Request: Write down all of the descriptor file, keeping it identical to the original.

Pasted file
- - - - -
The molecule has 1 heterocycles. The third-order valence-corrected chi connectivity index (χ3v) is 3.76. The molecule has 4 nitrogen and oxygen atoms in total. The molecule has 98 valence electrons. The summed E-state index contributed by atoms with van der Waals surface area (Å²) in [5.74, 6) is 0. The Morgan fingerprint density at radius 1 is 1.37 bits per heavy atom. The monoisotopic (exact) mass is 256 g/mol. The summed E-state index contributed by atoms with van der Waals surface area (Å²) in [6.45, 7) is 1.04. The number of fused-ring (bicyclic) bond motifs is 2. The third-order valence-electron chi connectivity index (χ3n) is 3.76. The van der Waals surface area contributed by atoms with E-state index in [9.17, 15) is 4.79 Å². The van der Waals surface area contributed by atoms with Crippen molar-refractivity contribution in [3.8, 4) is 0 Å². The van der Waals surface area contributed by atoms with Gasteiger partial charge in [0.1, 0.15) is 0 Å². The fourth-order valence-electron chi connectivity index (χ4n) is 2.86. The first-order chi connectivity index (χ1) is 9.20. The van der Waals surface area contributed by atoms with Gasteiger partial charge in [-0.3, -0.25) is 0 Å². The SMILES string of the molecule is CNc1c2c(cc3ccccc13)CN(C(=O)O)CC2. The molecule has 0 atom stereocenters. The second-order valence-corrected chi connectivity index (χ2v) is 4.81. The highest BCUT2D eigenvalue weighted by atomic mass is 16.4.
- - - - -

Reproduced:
The molecule has 1 heterocycles. The third-order valence-corrected chi connectivity index (χ3v) is 3.76. The molecule has 4 nitrogen and oxygen atoms in total. The molecule has 98 valence electrons. The summed E-state index contributed by atoms with van der Waals surface area (Å²) in [5.74, 6) is 0. The Morgan fingerprint density at radius 1 is 1.37 bits per heavy atom. The monoisotopic (exact) mass is 256 g/mol. The summed E-state index contributed by atoms with van der Waals surface area (Å²) in [6.45, 7) is 1.04. The number of fused-ring (bicyclic) bond motifs is 2. The third-order valence-electron chi connectivity index (χ3n) is 3.76. The van der Waals surface area contributed by atoms with E-state index in [9.17, 15) is 4.79 Å². The van der Waals surface area contributed by atoms with Crippen molar-refractivity contribution in [3.8, 4) is 0 Å². The van der Waals surface area contributed by atoms with Gasteiger partial charge in [0.1, 0.15) is 0 Å². The fourth-order valence-electron chi connectivity index (χ4n) is 2.86. The first-order chi connectivity index (χ1) is 9.20. The van der Waals surface area contributed by atoms with Gasteiger partial charge in [-0.3, -0.25) is 0 Å². The SMILES string of the molecule is CNc1c2c(cc3ccccc13)CN(C(=O)O)CC2. The molecule has 0 atom stereocenters. The second-order valence-corrected chi connectivity index (χ2v) is 4.81. The highest BCUT2D eigenvalue weighted by atomic mass is 16.4.